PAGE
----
INTROGRESSION OF LATE BLIGHT AND BLACK MOULD RESISTANCE GENES IN TOMATO
DA St CLAIR
University of California, Department of Vegetable Crops, One Shields Avenue, Davis, California 95616-8746, USA
Background and objectives
Late blight, caused by Phytophthora infestans, and black mould, caused by Alternaria alternata, are two serious fungal diseases affecting cultivated tomato, Lycopersicon esculentum. Genetic resistance in cultivated tomato is limited, but wild Lycopersicon species contain a wealth of genetic diversity, including resistance to these two pathogens. Resistance to late blight (LB) and black mould (BLM) has been detected in wild L. hirsutum and L. cheesmanii, respectively. lnterspecific populations were created between cultivated tomato and L. cheesmanii (recombinant inbred) and L. hirsutum (reciprocal backcross) and used to conduct genetic inheritance and quantitative trait loci (QTL) mapping studies  on resistance to LB and BLM. Highly replicated experiments over time using several disease phenotype traits, types of disease assays, and multiple isolates were used to assay large segregating progeny populations and locate QTL most consistently associated with resistance. Selected QTL conferring resistance to LB and BLM have been targeted for introgression into cultivated tomato using marker-assisted selection (MAS) [1, 2] in conjunction with a modified backcross-single seed descent method in two separate populations. Selected backcross-selfed (BCxSx) lines representing different combinations of resistance QTL are being (BLM) or will be (LB) used to determine the effect of QTL on the disease resistance phenotype in a common genetic background, produce resistant breeding lines, and evaluate the efficacy of MAS for QTL introgression in tomato.
Results and conclusions
Resistance was found to be quantitatively inherited, with 11 and 14 QTL contributing to LB and BLM resistance, respectively. Heritability was low (BLM) to moderate (LB). Certain QTL were detected with two or more isolates, indicating QTL associated with broad-based (general) resistance to LB and BLM were identified. Resistance to both pathogens appeared to be associated with leaf surface (LB) or fruit surface (BLM) properties conferred by the wild parent. For example, inoculum droplet dispersal QTL were highly associated with LB resistance QTL, suggesting that this trait contributes to resistance. QTL on chromosomes 2, 3, 9 and 12 (a total of 5 BLM QTL) and 4, 5, 6 and 11 (a total of 4 LB QTL) have been selected for introgression into cultivated tomato. Selected first backcross (for LB) or F7 recombinant inbred lines (for BLM) were been used as pollen donors in two separate crossing programs to cultivated tomato to generate two backcross-single seed descent populations. RFLP markers associated with each selected QTL were converted to PCR-based SCAR markers and used on the BCx and BCxSl generations to select plants containing the desired combinations of resistance QTL for each disease in each of the two populations. In the BCxSl generation, different homozygous combinations of 4 (in the BC3S1 for LB) and 5 (in the BC2S1 for BLM) resistance QTL are selected and self-pollinated. Replicated field experiments will be conducted over multiple locations to assess disease resistance and horticultural traits of the BC2S2 (for BLM) in 1998 and BC3S2 (for LB) lines (projected for 2000) representing different homozygous QTL genotypic classes. The mean performance of lines in each QTL genotypic class will be compared to determine the effect of QTL, alone and in combination, on the disease resistance phenotype for each disease. Superior BC2S2 (for BLM) and BC3S2 (for LB) breeding lines that are resistant and horticulturally acceptable will be selected, and efficacy of MAS for QTL introgression will be assessed.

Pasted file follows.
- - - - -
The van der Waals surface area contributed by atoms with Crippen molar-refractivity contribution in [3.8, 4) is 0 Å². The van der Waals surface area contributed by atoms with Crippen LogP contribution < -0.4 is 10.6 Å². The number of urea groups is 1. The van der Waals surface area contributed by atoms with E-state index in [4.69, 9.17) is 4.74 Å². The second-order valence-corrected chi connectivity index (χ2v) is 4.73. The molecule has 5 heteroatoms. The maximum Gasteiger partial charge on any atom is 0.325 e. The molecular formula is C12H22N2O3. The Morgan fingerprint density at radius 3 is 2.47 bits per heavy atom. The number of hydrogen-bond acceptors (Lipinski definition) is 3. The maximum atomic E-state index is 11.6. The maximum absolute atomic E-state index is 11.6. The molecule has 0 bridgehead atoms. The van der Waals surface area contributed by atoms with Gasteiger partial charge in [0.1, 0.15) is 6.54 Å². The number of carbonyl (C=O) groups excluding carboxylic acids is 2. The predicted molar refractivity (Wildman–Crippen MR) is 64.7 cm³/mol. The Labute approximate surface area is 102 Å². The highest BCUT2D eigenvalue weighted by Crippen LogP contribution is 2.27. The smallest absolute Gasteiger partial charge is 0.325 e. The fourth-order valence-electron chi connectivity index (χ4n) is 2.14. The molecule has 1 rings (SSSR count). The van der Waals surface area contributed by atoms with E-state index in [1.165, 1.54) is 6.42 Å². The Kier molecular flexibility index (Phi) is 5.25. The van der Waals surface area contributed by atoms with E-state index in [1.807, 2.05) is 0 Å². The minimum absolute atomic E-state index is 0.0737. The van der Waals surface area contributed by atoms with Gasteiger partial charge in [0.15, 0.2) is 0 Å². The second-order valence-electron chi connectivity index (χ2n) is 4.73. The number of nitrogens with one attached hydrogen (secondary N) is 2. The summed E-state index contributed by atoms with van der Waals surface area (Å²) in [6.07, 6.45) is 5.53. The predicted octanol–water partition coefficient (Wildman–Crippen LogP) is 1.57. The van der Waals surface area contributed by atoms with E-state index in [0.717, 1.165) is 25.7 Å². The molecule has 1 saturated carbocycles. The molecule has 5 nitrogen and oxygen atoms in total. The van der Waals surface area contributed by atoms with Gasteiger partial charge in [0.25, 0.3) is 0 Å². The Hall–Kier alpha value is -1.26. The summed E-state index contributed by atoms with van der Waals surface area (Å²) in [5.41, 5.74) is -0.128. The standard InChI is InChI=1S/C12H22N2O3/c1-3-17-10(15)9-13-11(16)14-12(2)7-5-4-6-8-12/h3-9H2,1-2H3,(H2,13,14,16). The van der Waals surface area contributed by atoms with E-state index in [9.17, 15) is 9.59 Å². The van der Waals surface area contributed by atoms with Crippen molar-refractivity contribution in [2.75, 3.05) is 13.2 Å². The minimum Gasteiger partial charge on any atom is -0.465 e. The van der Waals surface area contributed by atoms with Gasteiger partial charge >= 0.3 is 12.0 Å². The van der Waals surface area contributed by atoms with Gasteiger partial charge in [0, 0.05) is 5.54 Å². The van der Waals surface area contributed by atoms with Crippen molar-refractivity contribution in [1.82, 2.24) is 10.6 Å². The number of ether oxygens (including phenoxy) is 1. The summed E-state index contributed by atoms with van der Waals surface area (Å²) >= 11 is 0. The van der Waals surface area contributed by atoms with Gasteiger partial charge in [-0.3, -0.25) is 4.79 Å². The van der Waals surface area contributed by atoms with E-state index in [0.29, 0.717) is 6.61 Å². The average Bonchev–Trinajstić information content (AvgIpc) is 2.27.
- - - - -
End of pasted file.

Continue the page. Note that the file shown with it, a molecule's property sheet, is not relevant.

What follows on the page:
1. Lee M, 1995. Advances in Agronomy 55, 265-344.
2. Michelmore R, 1995. Annual Review of Phytopathology 15, 393-427.